Difference in Means Test: Female work hours among one-child households

Difference in Means Test: Female work hours among one-child households

This assignment asks you to carry out a difference in means test using a small number of actual observations from the 2015 American Community Survey.

As you will see from examining the small Excel file, I slightly modified only one value to make the problem below easier to calculate by hand. You should be able to complete this assignment with a pen and paper only. You can check your work with a computer or calculator, but you will learn the most if you try it by hand.

The six households below contain one mom, one dad, and either one or two children. The table below indicates the Census-assigned household number (for reference purposes; it is not used in this assignment), the number of children in the household, a two-child household indicator variable, and the number of hours the mom works in a typical week.

household Number kids Two kids Mom’s work hours
16761 2 1 0
24438 2 1 45
41729 2 1 0
42802 1 0 35
63528 1 0 40
148848 1 0 0

Here is your task: Carry out a difference in means test of the null hypothesis that moms with one child work the same number of hours as moms with two kids; in other words, the null hypothesis is that average work hours is the same in both types of households. To do this, you’ll have to answer the following questions:

  1. What is the average female work hours among one-child households? What is the average female work hours among two-child households? What is the difference in means?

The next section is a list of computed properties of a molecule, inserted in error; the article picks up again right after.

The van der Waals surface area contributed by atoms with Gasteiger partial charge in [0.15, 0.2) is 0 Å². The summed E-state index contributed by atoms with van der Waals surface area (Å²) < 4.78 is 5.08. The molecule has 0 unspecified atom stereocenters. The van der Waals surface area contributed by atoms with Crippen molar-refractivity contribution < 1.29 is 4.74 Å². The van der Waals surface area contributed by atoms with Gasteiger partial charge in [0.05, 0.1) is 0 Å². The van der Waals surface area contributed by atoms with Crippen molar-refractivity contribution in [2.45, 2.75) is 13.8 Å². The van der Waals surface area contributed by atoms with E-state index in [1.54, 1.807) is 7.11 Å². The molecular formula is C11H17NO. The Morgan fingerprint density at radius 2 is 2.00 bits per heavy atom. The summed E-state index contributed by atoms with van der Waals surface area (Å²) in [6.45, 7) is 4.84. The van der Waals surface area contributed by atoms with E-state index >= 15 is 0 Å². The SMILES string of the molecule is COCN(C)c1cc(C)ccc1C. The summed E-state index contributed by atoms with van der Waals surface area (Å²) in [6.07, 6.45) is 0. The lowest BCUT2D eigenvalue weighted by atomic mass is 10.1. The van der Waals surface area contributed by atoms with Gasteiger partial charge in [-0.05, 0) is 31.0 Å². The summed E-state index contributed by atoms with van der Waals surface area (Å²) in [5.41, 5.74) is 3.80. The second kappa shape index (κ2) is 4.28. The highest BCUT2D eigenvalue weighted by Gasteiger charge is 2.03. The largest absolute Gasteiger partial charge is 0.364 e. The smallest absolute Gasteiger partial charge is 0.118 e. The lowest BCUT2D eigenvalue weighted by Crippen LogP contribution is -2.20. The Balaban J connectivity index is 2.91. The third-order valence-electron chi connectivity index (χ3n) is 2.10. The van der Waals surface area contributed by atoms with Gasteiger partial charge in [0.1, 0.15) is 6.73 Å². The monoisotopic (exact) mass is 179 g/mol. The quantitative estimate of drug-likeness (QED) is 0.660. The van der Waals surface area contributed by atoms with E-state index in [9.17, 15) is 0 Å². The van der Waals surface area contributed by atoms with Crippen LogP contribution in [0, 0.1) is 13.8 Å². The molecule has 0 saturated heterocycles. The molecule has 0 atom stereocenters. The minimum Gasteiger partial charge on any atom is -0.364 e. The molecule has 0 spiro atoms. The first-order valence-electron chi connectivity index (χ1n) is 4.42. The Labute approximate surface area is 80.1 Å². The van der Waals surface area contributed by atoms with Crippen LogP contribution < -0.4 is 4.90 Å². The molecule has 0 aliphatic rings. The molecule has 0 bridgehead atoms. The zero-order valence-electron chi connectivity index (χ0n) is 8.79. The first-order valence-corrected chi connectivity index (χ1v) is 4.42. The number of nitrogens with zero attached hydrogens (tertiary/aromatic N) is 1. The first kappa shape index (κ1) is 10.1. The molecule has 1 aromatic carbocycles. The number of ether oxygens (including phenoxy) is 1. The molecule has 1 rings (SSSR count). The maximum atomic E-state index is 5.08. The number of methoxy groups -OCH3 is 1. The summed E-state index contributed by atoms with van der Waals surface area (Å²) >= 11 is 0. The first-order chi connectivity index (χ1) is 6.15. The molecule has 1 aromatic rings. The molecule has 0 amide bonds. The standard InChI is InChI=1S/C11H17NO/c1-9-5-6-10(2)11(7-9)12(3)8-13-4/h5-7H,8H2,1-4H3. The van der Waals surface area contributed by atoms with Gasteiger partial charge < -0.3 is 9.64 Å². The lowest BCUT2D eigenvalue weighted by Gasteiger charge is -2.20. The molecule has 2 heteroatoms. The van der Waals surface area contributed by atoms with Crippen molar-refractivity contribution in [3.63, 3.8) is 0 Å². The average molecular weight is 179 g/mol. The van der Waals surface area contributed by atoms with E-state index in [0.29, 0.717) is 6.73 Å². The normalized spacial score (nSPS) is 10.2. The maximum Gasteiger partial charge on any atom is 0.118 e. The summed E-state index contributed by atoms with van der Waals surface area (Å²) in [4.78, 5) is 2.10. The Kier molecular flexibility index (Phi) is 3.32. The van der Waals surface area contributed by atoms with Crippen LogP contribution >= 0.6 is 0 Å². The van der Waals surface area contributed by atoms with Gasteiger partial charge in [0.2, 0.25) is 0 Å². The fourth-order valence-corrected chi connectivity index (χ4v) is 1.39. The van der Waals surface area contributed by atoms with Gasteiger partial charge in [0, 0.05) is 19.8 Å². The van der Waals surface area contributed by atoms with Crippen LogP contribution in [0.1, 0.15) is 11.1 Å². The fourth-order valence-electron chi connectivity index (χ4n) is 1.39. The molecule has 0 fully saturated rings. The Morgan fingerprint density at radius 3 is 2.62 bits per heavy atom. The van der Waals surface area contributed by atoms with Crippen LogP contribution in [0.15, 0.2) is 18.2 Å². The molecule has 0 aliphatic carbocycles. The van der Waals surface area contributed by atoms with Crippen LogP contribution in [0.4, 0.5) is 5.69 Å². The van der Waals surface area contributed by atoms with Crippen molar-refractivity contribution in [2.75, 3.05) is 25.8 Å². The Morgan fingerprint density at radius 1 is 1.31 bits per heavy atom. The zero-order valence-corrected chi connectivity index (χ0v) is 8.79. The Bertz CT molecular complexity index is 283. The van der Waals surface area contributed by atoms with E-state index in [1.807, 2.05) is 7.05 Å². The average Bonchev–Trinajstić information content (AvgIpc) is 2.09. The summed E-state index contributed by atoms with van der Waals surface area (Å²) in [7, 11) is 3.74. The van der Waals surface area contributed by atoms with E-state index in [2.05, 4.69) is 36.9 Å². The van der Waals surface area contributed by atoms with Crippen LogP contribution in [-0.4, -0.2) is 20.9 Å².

2. What is the estimated standard error of the difference in means? (Hint: you have to calculate the variance of work hours for each group and plug these values, along with the number of observations in each group, in the formula in MM Chapter 1, footnote 17. You then have to take the square root of a large number; if you are doing this by hand, an approximate value is fine, and you can use the following hint to help you: the square root of 361 is 19 and the square root of 400 is 20. )
  3. What is the value of the test statistic?
  4. Is the difference in means statistically different from zero? In other words, do you reject the null hypothesis of equal work hours? (Hint: if the absolute value of the test statistic is greater than 1.96 we reject the null and say the difference in means is statistically different from zero, or “statistically significant”. Angrist and Pischke describe the critical value as “about two” but the number 1.96 is the precise value at which the cumulative standard normal distribution (this is a “bell shaped curve”) has 2.5% of the area under the curve and to the right. Thus, 95% of the area is under the curve between -1.96 and 1.96, and so 1.96 is known as the critical value for a test at the 5% significance level.)